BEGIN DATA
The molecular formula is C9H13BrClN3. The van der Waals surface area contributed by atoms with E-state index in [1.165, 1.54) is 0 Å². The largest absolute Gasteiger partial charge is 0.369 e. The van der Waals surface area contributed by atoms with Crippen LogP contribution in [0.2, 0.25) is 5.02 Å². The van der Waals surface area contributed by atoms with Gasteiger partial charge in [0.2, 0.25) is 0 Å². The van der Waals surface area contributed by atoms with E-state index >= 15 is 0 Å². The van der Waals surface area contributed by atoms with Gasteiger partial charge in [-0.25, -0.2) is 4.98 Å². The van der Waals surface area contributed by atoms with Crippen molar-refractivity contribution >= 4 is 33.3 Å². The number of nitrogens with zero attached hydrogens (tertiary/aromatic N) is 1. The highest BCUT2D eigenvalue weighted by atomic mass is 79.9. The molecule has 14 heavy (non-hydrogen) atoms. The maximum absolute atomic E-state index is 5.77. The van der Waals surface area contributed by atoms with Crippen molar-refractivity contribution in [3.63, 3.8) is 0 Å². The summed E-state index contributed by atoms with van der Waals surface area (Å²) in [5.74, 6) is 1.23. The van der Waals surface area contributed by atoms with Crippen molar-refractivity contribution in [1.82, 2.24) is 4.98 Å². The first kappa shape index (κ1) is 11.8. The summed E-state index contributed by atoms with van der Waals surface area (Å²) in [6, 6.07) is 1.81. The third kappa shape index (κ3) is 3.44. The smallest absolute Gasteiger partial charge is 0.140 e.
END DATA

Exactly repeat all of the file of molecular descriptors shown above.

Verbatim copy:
The molecular formula is C9H13BrClN3. The van der Waals surface area contributed by atoms with E-state index in [1.165, 1.54) is 0 Å². The largest absolute Gasteiger partial charge is 0.369 e. The van der Waals surface area contributed by atoms with Crippen LogP contribution in [0.2, 0.25) is 5.02 Å². The van der Waals surface area contributed by atoms with Gasteiger partial charge in [0.2, 0.25) is 0 Å². The van der Waals surface area contributed by atoms with E-state index >= 15 is 0 Å². The van der Waals surface area contributed by atoms with Gasteiger partial charge in [-0.25, -0.2) is 4.98 Å². The van der Waals surface area contributed by atoms with Crippen molar-refractivity contribution >= 4 is 33.3 Å². The number of nitrogens with zero attached hydrogens (tertiary/aromatic N) is 1. The highest BCUT2D eigenvalue weighted by atomic mass is 79.9. The molecule has 14 heavy (non-hydrogen) atoms. The maximum absolute atomic E-state index is 5.77. The van der Waals surface area contributed by atoms with Crippen molar-refractivity contribution in [3.63, 3.8) is 0 Å². The summed E-state index contributed by atoms with van der Waals surface area (Å²) in [5.74, 6) is 1.23. The van der Waals surface area contributed by atoms with Crippen molar-refractivity contribution in [1.82, 2.24) is 4.98 Å². The first kappa shape index (κ1) is 11.8. The summed E-state index contributed by atoms with van der Waals surface area (Å²) in [6, 6.07) is 1.81. The third kappa shape index (κ3) is 3.44. The smallest absolute Gasteiger partial charge is 0.140 e.